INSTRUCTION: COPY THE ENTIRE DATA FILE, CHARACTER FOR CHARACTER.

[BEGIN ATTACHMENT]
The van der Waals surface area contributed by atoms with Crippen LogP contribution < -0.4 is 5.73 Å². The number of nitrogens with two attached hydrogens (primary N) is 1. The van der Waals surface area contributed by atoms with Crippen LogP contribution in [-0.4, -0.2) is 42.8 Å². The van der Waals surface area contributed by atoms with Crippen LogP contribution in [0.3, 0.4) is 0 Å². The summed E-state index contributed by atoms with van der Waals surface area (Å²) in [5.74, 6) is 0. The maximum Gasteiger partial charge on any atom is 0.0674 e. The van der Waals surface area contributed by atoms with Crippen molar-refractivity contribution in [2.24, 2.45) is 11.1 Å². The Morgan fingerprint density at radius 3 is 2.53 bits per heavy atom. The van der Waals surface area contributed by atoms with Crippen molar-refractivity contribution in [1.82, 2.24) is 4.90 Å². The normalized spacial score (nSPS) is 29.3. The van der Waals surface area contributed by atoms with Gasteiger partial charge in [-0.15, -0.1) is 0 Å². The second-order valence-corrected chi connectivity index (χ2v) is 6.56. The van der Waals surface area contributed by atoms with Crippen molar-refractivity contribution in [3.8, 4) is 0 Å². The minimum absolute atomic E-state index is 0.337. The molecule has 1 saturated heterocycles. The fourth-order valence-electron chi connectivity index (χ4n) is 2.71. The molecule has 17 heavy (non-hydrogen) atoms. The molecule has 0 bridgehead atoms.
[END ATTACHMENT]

The van der Waals surface area contributed by atoms with Crippen LogP contribution < -0.4 is 5.73 Å². The number of nitrogens with two attached hydrogens (primary N) is 1. The van der Waals surface area contributed by atoms with Crippen LogP contribution in [-0.4, -0.2) is 42.8 Å². The van der Waals surface area contributed by atoms with Crippen LogP contribution in [0.3, 0.4) is 0 Å². The summed E-state index contributed by atoms with van der Waals surface area (Å²) in [5.74, 6) is 0. The maximum Gasteiger partial charge on any atom is 0.0674 e. The van der Waals surface area contributed by atoms with Crippen molar-refractivity contribution in [2.24, 2.45) is 11.1 Å². The Morgan fingerprint density at radius 3 is 2.53 bits per heavy atom. The van der Waals surface area contributed by atoms with Crippen molar-refractivity contribution in [1.82, 2.24) is 4.90 Å². The normalized spacial score (nSPS) is 29.3. The van der Waals surface area contributed by atoms with Gasteiger partial charge in [-0.15, -0.1) is 0 Å². The second-order valence-corrected chi connectivity index (χ2v) is 6.56. The van der Waals surface area contributed by atoms with Crippen molar-refractivity contribution in [3.8, 4) is 0 Å². The minimum absolute atomic E-state index is 0.337. The molecule has 1 saturated heterocycles. The fourth-order valence-electron chi connectivity index (χ4n) is 2.71. The molecule has 17 heavy (non-hydrogen) atoms. The molecule has 0 bridgehead atoms.